Christopher Jefferies hailed what he described as "public vindication" from Avon and Somerset Police over its handling of his detention, bail and subsequent release without charge after the killing of 25-year-old landscape architect Joanna Yeates in December 2010.
The "letter of exoneration expressing regret" from chief constable Nick Gargan acknowledged the "hurt" caused to the 68-year-old retired teacher when the force failed to clear him publicly of suspicion over Miss Yeates' murder when releasing him from bail in March 2011.
Mr Jefferies said: "It provides an important conclusion to the whole aftermath of what I had to go through following my arrest.
"As the letter itself explains it provides the public vindication which was not given at the time I was released from police bail.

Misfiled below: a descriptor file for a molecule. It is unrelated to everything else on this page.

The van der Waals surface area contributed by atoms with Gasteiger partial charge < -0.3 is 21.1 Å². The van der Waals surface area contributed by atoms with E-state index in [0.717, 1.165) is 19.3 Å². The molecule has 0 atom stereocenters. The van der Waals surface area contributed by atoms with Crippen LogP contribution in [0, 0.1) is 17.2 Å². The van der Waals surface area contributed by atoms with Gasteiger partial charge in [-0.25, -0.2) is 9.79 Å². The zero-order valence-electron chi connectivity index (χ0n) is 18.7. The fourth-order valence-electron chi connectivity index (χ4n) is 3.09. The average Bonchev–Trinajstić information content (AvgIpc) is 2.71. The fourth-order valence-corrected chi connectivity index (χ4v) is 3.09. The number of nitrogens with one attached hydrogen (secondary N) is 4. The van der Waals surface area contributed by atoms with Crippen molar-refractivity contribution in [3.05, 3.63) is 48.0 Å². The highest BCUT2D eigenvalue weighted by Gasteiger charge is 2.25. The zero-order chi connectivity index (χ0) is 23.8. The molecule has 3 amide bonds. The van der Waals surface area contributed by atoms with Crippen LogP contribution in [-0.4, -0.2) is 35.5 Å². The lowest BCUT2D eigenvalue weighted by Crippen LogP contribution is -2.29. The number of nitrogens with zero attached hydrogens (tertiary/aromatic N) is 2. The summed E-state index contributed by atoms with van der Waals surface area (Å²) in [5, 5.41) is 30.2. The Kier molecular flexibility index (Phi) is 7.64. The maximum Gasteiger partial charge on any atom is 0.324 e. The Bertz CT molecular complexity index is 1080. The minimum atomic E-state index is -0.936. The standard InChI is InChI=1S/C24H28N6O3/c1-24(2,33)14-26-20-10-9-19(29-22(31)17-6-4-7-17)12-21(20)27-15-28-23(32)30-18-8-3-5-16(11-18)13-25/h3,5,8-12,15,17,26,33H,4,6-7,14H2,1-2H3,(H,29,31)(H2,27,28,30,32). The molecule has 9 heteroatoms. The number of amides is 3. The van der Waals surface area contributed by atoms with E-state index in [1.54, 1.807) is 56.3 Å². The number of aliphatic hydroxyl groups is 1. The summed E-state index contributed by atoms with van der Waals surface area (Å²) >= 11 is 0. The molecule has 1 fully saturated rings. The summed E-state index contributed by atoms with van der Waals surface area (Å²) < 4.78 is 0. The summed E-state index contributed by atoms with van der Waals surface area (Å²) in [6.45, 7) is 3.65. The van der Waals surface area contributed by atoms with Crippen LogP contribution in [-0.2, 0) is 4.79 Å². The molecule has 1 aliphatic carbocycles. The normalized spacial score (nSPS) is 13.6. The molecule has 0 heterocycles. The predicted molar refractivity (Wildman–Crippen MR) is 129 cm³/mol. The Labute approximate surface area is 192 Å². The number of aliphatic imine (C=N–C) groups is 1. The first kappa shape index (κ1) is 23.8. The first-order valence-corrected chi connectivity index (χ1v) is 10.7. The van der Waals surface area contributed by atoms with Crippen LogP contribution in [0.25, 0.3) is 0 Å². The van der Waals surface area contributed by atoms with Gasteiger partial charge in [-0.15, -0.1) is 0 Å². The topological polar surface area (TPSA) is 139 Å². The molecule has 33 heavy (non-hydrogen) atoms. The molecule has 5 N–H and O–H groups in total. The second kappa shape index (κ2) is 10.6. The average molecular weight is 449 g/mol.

"Although the letter is addressed to me and is therefore expressing regret at what I had to endure, the letter also implicitly provides the public acceptance that the events didn't just affect me but affected a large circle of my relatives and friends."
Mr Jefferies was arrested on December 30, 2010 and questioned by detectives for two days before being bailed after Miss Yeates was found dead on Christmas Day.
Dutch national Vincent Tabak, who lived next door to her and her boyfriend Greg Reardon, 27, at 44 Canynge Road, Bristol, was jailed for life in October 2011 for her murder.
Mr Jefferies won damages from eight newspapers over stories about him.
As well as paying damages to the former Clifton College teacher, the publishers of the Mirror and the Sun were respectively fined £50,000 and £18,000, plus legal costs after being found guilty of contempt of court.
During Tabak's trial it was revealed the killer had implicated Mr Jefferies.
Mr Gargan joined Avon and Somerset from the National Policing Improvement Agency in March, replacing Colin Port, who was in charge at the time of the murder.